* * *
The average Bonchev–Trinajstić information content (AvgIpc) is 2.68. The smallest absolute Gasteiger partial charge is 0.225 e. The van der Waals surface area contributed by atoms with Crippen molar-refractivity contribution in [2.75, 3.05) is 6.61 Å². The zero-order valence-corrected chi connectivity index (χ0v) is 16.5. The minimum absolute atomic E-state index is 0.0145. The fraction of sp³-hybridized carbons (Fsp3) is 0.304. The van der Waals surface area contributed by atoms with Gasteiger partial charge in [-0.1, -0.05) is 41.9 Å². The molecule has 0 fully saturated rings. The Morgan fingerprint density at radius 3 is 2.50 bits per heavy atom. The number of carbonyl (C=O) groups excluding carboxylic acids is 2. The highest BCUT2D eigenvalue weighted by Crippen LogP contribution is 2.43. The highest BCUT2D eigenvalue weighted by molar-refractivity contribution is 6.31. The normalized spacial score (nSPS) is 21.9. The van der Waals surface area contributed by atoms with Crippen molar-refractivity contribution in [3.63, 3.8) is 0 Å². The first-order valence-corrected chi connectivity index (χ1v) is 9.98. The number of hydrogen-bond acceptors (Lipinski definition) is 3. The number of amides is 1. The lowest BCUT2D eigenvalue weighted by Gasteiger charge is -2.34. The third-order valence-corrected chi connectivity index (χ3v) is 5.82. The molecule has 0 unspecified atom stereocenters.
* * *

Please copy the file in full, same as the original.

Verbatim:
The average Bonchev–Trinajstić information content (AvgIpc) is 2.68. The smallest absolute Gasteiger partial charge is 0.225 e. The van der Waals surface area contributed by atoms with Crippen molar-refractivity contribution in [2.75, 3.05) is 6.61 Å². The zero-order valence-corrected chi connectivity index (χ0v) is 16.5. The minimum absolute atomic E-state index is 0.0145. The fraction of sp³-hybridized carbons (Fsp3) is 0.304. The van der Waals surface area contributed by atoms with Gasteiger partial charge in [-0.1, -0.05) is 41.9 Å². The molecule has 0 fully saturated rings. The Morgan fingerprint density at radius 3 is 2.50 bits per heavy atom. The number of carbonyl (C=O) groups excluding carboxylic acids is 2. The highest BCUT2D eigenvalue weighted by Crippen LogP contribution is 2.43. The highest BCUT2D eigenvalue weighted by molar-refractivity contribution is 6.31. The normalized spacial score (nSPS) is 21.9. The van der Waals surface area contributed by atoms with Crippen molar-refractivity contribution in [3.63, 3.8) is 0 Å². The first-order valence-corrected chi connectivity index (χ1v) is 9.98. The number of hydrogen-bond acceptors (Lipinski definition) is 3. The number of amides is 1. The lowest BCUT2D eigenvalue weighted by Gasteiger charge is -2.34. The third-order valence-corrected chi connectivity index (χ3v) is 5.82. The molecule has 0 unspecified atom stereocenters.